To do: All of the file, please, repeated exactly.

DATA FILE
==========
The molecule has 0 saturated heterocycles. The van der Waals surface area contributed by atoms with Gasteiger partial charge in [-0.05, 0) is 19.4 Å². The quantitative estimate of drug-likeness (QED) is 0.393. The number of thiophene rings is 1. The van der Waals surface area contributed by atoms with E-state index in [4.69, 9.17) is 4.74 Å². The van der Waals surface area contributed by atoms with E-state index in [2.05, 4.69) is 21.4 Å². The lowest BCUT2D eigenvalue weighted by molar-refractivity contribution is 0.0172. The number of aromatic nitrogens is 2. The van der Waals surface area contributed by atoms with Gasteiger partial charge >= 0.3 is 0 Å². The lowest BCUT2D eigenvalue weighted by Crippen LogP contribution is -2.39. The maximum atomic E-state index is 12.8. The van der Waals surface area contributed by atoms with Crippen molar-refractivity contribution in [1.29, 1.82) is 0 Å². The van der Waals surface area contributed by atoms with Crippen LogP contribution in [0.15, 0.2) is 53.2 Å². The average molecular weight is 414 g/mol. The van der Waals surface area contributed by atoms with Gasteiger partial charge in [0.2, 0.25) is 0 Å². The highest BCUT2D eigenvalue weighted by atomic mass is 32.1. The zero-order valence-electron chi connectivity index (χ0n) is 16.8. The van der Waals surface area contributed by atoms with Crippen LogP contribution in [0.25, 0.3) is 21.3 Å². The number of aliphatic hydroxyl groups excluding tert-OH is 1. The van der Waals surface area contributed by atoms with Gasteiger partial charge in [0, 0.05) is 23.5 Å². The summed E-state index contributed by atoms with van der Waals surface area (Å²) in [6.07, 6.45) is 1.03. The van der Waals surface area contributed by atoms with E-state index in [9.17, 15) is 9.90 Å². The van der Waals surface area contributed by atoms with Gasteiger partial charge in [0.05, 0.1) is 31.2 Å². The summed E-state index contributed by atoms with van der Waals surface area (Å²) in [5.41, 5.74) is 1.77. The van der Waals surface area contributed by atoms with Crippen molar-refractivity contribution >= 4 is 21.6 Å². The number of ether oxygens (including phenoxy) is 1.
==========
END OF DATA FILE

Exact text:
The molecule has 0 saturated heterocycles. The van der Waals surface area contributed by atoms with Gasteiger partial charge in [-0.05, 0) is 19.4 Å². The quantitative estimate of drug-likeness (QED) is 0.393. The number of thiophene rings is 1. The van der Waals surface area contributed by atoms with E-state index in [4.69, 9.17) is 4.74 Å². The van der Waals surface area contributed by atoms with E-state index in [2.05, 4.69) is 21.4 Å². The lowest BCUT2D eigenvalue weighted by molar-refractivity contribution is 0.0172. The number of aromatic nitrogens is 2. The van der Waals surface area contributed by atoms with Gasteiger partial charge >= 0.3 is 0 Å². The lowest BCUT2D eigenvalue weighted by Crippen LogP contribution is -2.39. The maximum atomic E-state index is 12.8. The van der Waals surface area contributed by atoms with Crippen molar-refractivity contribution in [1.29, 1.82) is 0 Å². The van der Waals surface area contributed by atoms with Crippen LogP contribution in [0.15, 0.2) is 53.2 Å². The average molecular weight is 414 g/mol. The van der Waals surface area contributed by atoms with Gasteiger partial charge in [0.2, 0.25) is 0 Å². The highest BCUT2D eigenvalue weighted by atomic mass is 32.1. The zero-order valence-electron chi connectivity index (χ0n) is 16.8. The van der Waals surface area contributed by atoms with Crippen LogP contribution in [0.25, 0.3) is 21.3 Å². The number of aliphatic hydroxyl groups excluding tert-OH is 1. The van der Waals surface area contributed by atoms with Gasteiger partial charge in [0, 0.05) is 23.5 Å². The summed E-state index contributed by atoms with van der Waals surface area (Å²) in [6.07, 6.45) is 1.03. The van der Waals surface area contributed by atoms with E-state index in [9.17, 15) is 9.90 Å². The van der Waals surface area contributed by atoms with Gasteiger partial charge in [0.05, 0.1) is 31.2 Å². The summed E-state index contributed by atoms with van der Waals surface area (Å²) in [5.41, 5.74) is 1.77. The van der Waals surface area contributed by atoms with Crippen molar-refractivity contribution >= 4 is 21.6 Å². The number of ether oxygens (including phenoxy) is 1.